CA red grapes

Delta grower expects his 2016 production levels to be similar to last year at best

“Pruning, shoot thinning, leaf pulling, fertilization, irrigation and other cultural practices, of course, are important. But, I’m a firm believer in terroir and the role soil plays in that. Producing a crop has a negative impact on the soil in terms of the amount of nutrients removed from the soil and damage to soil structure from equipment traffic. My goal in growing grapes is to keep the soil healthy and happy.”

Judging by the size of the clusters he was seeing in early June, Sacramento County grower Joe Salman is projecting his family’s Delta wine grape crop will be no larger, and maybe even a bit smaller, than last year. That crop came in about 15 percent smaller than the large 2014 crop.

“The only fields that seem to be doing better than last year are the two younger ones,” he says.

His family, which began farming this ground in the 1920s, has been growing grapes in the Clarksburg AVA, since 1969. That’s when Joe’s father, Enver, planted Salman Farms’ first vines, French Colombard and Petite Sirah among others.

Today, the family’s 450 acres of vineyards near Courtland, Calif., include more than a dozen varieties, ranging from Chardonnay, Chenin Blanc and Fiano to Cabernet Franc, Cabernet Sauvignon, and Petit Verdot.

This year’s bloom was a little sporadic. It began with the Chardonnay on April 18 and concluded the first week of May when the Cabernet Franc and Cabernet Sauvignon finished blooming. That’s similar to the timing of last year’s bloom.

Except for some older, flood-irrigated sections, the rest of the vineyards are equipped with drip irrigation systems. All are irrigated with surface water. Like other water rights holders in this area, Salman Farms was on a voluntary water restriction last year. This year, other than state-required monitoring and reporting of water use, there are no water restrictions for his fields.

Good soil moisture levels, following wet winter and spring weather, allowed him to delay irrigating his vines until the first week of June. Starting with his driest areas, he plans to be irrigating all his fields by the end of June.

So far, powdery mildew pressure this year has been a little higher than usual. Joe Salman began treating his vines for this fungal disease at the first appearance of green tissue. He dusts the vines every seven to 10 days and applies the fungicides every 14 to 21 days. It works out to about three dust applications and one fungicide treatment during one month. He’ll continue this program until about three weeks before veraison, when he makes his last fungicide application.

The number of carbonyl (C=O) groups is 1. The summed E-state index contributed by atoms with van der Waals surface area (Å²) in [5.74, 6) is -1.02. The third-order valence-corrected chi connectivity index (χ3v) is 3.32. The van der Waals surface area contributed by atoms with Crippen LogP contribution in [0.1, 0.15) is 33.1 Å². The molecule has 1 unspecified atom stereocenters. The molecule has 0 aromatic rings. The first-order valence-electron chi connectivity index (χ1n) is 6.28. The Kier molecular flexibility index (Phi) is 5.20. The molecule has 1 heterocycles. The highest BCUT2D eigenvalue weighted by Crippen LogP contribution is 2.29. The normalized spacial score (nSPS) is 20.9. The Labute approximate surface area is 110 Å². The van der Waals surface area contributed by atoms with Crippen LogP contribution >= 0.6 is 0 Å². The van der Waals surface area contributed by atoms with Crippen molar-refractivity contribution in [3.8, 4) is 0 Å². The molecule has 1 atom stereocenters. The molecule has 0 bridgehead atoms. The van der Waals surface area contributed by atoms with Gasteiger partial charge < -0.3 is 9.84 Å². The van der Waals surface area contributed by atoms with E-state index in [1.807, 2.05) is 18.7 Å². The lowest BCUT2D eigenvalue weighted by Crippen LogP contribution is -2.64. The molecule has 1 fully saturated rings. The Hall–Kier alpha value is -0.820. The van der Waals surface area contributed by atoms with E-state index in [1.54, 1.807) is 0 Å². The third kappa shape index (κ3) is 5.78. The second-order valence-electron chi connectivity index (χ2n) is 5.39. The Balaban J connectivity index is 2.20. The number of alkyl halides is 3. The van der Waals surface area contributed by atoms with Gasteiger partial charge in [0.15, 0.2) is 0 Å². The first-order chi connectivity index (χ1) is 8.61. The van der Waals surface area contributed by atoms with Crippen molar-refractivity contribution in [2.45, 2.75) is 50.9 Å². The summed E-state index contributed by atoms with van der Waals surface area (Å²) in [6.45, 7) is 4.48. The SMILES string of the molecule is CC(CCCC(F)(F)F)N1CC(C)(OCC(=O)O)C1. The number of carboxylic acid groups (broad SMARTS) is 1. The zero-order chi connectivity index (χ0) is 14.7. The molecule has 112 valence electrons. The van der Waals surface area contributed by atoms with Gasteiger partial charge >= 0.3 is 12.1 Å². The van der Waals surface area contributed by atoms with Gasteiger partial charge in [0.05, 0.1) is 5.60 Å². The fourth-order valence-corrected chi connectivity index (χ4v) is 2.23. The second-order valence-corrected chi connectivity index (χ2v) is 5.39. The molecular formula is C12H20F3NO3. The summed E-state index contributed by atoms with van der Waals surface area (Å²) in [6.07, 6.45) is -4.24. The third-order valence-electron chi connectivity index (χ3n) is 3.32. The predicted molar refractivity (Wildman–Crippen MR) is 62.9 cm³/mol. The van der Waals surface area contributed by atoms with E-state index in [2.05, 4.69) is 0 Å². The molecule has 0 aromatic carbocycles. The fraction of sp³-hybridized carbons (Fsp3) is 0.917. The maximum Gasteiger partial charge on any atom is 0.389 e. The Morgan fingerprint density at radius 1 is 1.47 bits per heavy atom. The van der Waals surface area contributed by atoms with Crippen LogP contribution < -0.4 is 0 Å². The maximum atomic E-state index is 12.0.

For the most part, pest pressure has been light. However, in early May, leafhoppers showed up in unusually high numbers. “They came early,” Salman says. “They were in a younger, vigorously growing vineyard. I don’t know why. That’s something different for us.” He uses insecticide sprays as needed to control them.

As Salman sees it, success in producing a high-quality grape crop hinges on the quality of the soil. “Pruning, shoot thinning, leaf pulling, fertilization, irrigation and other cultural practices, of course, are important,” he says. “But, I’m a firm believer in terroir and the role soil plays in that. Producing a crop has a negative impact on the soil in terms of the amount of nutrients removed from the soil and damage to soil structure from equipment traffic. My goal in growing grapes is to keep the soil healthy and happy.”

His soil-nurturing practices include the use of cover crops to enhance soil structure and amendments such as organic acids and compost teas to provide an environment that allows soil microorganisms to thrive and function properly for optimum soil productivity.

About 10 years ago, the Salmans, who have long sold their grapes to wineries in Napa and Sonoma Counties, the Sierra Foothills and locally, began developing their own winery, Grand Island Vineyards. It features a tasting room, facilities for wedding and other events and landscaped grounds.

“It’s been a good move for us,” says Salman, who also manages the winery operations. “Although not the most well-known wine-producing area of California, our Clarksburg area produces quality grapes that are used to make high quality wines. It’s nice to be on both sides of the wine market and have another source of revenue.”

The wines are bottled under the Bridgehead label. Currently, the best-selling white wine is their Fiano, a white variety his father came across during a trip to Italy.

“It’s a very complex, medium-bodied wine with a honeysuckle nose and a hazelnut flavor,” Joe says. “I’m a little surprised that it’s as popular as it is. Cabernet Franc is our overall best seller.”

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